Once I completed the longer than I’ve ever been on IVs, IV course, I gradually began to feel more like myself. After many consultations and CT follow-ups, the main determination was with the significant scarring / scar tissue my lungs have accumulated from years of damage, and chronic inflammation along with having pneumonia, all contributed to inflicting the severe pain. But why other times when I had been sick, I did not experience pain like that? Just goes to you show you how CF is relentless and so unpredictable. It was also discovered I have knots between my ribs in that exact area. Physical therapy and massage provided some reprieve. I still am baffled by the magnitude of it when it hit. Will it happen again? Yes, and it has. And it will. Trikafta will not dissipate years of destruction CF has created. Now, when an infection feels it’s attacking my airways and the pain returns, it is a warning. Always trying to look on the bright side of things. Doesn’t mean it’s easy. Since this situation came to light, excruciating as it was, it has given me stronger determination to never stop, come hell or high water.
As I recall those times my lungs experienced sheer agony, times I was crying out in pain and wanting to tear my left lung out of my body, I must smile and return to the point of enigmatic gratitude. I smile with the realization of where I am now. Each day remains surreal. With each breath, I presently feel this sense of tangible certainty within my grasp along with the beauty of hope for aging while living with Cystic Fibrosis. I have found in this new “normal” life since Trikafta to continue humbly embracing the changes. Many things feel like a trade off. I’ll happily take a few belly aches here and there, my legs screaming “Woa there missy, wait up for me!” during a run and transformations of certain parts of my body (haha!) for how my lungs feel. My body now is trying to catch up to my breathing. How? This isn’t what I’m used to. But I love it. My heart and mind feel an irreplaceable serenity, in the physical sense. Anything can still happen in the blink of an eye. But oh how I’ve honestly speculated my outcomes were permanently unpleasantly designed for my days to come. Those cloudy thoughts are slowly fading, allowing some sunshine to come through.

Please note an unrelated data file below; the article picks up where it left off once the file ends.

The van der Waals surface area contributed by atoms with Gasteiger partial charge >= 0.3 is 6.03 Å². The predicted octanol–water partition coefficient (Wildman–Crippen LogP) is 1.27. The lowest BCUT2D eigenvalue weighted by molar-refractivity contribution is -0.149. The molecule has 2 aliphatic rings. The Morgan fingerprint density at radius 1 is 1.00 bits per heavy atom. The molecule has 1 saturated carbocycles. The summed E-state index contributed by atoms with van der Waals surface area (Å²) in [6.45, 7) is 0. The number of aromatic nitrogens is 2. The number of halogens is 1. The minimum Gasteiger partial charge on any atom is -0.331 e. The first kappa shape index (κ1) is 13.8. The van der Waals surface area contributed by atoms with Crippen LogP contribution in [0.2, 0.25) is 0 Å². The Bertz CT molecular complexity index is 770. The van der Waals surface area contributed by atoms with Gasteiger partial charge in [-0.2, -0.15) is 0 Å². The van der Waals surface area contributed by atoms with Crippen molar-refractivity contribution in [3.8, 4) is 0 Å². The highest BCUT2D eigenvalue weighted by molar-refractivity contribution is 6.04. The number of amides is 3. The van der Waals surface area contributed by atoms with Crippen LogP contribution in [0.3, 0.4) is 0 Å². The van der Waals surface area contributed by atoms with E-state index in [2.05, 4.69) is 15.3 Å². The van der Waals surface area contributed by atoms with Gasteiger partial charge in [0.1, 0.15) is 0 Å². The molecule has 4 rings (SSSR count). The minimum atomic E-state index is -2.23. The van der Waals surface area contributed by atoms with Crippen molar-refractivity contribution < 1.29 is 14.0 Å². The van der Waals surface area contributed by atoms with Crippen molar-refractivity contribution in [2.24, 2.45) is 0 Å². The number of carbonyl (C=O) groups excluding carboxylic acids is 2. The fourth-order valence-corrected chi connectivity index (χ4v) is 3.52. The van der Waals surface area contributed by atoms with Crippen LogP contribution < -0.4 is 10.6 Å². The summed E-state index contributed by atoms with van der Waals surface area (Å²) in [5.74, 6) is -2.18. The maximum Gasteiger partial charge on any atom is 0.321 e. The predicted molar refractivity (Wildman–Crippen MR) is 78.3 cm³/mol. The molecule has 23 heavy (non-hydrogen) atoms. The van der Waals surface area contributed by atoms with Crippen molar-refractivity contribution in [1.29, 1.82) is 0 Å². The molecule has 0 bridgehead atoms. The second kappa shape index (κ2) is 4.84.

In the midst of whatever may come, I choose to cling to the grace of it all. Since Trikafta, I continue to overall feel amazing. Lung pain will come and go but I want to thrive. When faced with unknowns, sickness, infections, misery and feelings of hopelessness, it is so tempting to give in and give up. I believe I am here for a reason. I’ve worked hard to be living, so I have to keep on reaching. Nothing in life is certain. We cannot predict our future. Little did I know back then I’d be on this life changing modulator now. Since Trikafta, I am finding myself again day to day. More alive. I want this for all of us living with CF! In all I do, I am reclaiming the many years of lost breaths from the past with the most passionate fervor I possibly can.